You are here
Asia: Tokyo recovers as markets see tentative gains
[HONG KONG] Tokyo stocks rallied on Thursday after three days of losses, leading a cautious recovery in Asian markets with technology firms seeing some much-needed buying.
However, while traders managed to staunch the recent sell-off across the region several issues continue to dog sentiment, the latest being the repercussions of Donald Trump's recognition of Jerusalem as Israel's capital.
Asian markets plunged on Wednesday led by tech firms as investors cashed out following a year-long surge in the sector, while energy firms were also hit by worries about commodities demand.
However, strong gains in big name firms including Amazon, Facebook and Google parent Alphabet provided some buying impetus for the sector in Asia.
Tencent jumped 1.7 per cent and Sony rose 0.6 per cent while Samsung was 0.5 per cent higher, although ongoing worries about further selling kept a cap on gains. But energy firms, which also dived Wednesday, suffered again after a plunge in oil prices overnight fuelled by disappointing US stockpiles data.
On broader markets Tokyo ended the morning session 1.3 per cent higher, while Hong Kong added 0.2 per cent - the two benchmark indexes had plunged around two percent on Wednesday.
Sydney was up 0.6 per cent and Singapore put on 0.1 per cent but Shanghai shed 0.4 per cent and Seoul sipped 0.3 per cent.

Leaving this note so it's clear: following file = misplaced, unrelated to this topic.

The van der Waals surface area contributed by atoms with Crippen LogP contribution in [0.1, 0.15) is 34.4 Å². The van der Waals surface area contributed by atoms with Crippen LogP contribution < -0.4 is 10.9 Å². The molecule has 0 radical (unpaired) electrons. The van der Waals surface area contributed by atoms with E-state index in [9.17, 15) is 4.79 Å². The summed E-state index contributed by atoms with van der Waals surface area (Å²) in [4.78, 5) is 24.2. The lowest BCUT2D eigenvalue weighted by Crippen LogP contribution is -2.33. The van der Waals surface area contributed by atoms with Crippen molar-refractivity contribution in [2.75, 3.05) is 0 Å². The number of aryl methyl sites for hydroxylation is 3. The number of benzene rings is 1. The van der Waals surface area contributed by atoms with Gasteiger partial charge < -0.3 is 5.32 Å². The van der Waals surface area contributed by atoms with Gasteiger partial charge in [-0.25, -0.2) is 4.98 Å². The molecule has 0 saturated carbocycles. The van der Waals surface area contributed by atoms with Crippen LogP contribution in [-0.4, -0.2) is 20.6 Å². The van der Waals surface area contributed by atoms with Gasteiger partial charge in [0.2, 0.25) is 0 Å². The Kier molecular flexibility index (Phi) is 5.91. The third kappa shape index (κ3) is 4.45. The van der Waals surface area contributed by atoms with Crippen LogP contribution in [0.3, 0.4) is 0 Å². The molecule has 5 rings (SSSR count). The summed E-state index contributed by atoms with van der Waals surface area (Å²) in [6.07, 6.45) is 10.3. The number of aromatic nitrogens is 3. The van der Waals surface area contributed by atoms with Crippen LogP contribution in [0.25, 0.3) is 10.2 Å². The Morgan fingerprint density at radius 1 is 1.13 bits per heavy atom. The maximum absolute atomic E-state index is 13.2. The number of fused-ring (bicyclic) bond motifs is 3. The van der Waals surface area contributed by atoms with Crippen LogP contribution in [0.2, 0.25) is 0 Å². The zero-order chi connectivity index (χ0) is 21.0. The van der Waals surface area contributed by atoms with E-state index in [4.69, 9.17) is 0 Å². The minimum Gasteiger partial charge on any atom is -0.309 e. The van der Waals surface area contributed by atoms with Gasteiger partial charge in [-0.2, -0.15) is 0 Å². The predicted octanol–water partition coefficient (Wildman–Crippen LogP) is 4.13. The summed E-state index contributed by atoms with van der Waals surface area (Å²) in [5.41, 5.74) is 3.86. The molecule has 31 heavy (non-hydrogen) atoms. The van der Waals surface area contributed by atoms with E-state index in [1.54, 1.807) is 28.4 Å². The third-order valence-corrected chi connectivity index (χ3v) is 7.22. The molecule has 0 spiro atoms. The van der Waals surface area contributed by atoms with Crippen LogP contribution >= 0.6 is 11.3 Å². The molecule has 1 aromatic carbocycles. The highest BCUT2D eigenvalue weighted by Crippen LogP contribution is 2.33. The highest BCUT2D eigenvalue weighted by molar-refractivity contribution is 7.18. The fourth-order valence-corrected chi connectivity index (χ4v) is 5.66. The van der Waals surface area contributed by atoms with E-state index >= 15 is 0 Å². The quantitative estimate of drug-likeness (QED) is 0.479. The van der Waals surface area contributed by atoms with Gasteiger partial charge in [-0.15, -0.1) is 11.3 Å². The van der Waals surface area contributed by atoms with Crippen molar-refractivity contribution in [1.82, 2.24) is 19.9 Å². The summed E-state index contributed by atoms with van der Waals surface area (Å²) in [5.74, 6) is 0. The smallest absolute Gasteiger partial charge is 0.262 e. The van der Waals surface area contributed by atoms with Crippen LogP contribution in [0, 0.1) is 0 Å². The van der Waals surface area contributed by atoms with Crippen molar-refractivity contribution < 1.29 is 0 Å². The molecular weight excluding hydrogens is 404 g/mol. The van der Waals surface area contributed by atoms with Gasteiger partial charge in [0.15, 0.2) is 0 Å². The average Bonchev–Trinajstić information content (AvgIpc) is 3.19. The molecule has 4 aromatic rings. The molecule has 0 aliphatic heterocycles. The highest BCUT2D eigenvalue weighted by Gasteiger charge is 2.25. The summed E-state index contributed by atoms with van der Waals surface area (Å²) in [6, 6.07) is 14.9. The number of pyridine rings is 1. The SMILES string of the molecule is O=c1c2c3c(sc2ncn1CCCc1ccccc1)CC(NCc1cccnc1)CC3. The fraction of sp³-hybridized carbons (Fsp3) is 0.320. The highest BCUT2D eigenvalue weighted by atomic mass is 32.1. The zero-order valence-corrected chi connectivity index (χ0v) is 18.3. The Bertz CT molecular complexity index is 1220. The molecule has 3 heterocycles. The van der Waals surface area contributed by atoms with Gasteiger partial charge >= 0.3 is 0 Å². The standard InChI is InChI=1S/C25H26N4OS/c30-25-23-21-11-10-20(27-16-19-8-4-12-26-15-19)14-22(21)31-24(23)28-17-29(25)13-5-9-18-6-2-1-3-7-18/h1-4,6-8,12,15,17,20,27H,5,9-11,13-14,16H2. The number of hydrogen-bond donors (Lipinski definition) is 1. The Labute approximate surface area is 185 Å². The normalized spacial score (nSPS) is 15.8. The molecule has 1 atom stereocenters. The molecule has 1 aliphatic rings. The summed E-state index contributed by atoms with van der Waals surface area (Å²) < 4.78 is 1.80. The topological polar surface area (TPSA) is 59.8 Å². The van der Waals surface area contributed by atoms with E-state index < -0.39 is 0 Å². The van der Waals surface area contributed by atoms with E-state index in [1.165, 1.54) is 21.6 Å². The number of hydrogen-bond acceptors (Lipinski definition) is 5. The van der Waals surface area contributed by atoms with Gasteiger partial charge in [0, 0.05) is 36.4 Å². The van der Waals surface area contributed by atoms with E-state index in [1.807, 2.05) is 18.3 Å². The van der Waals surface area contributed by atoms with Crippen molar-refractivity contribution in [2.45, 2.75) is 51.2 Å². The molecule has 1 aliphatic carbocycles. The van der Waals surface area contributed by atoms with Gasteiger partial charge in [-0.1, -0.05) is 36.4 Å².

"Asia equity investors found themselves standing in a sea of pain at yesterday's market close and are likely breathing a sigh of relief that both EU and US equity investors appear a bit more level-headed for the time being," said Stephen Innes, head of Asia-Pacific trading at Oanda.
After a blockbuster year for most global markets - helped by bets on Mr Trump's promise to cut taxes and ramp up spending - geopolitical worries and dealers winding down for the year's end have put them on course for a painful December.
Mr Trump's controversial decision on Jerusalem drew swift global condemnation and fanned fears about the overall prospects for stability in the Middle East.
That followed news this week that one of Mr Trump's former close advisers had admitted lying to investigators in a probe into Russian meddling in the US election, putting the probe closer to the White House.
Britain's struggles to hammer out a deal with the EU on the Irish border question has left Brexit talks in limbo, meaning the second phase of the negotiations - on trade - cannot go ahead.
British Prime Minister Theresa May has been given a deadline of the end of this week to resolve outstanding issues in order to draft an agenda in time for a crucial EU summit on December 14-15.
The issue continues to pressure the pound and some analysts have speculated that May's government could collapse over the issue.
Bitcoin charged to a new record above US$14,000 as investors piled into the cryptocurrency, triggering fresh warnings of a bubble.
The digital unit has risen 20-fold since January and on Thursday hit a peak of US$14,400, just a day after breaching US$12,000.
"Bitcoin now seems like a charging train with no brakes," said Shane Chanel, from Sydney-based ASR Wealth Advisers. "There is an unfathomable amount of new participants piling into the cryptocurrency market." But he warned: "Once the hype slows down, we will most certainly see some sort of correction."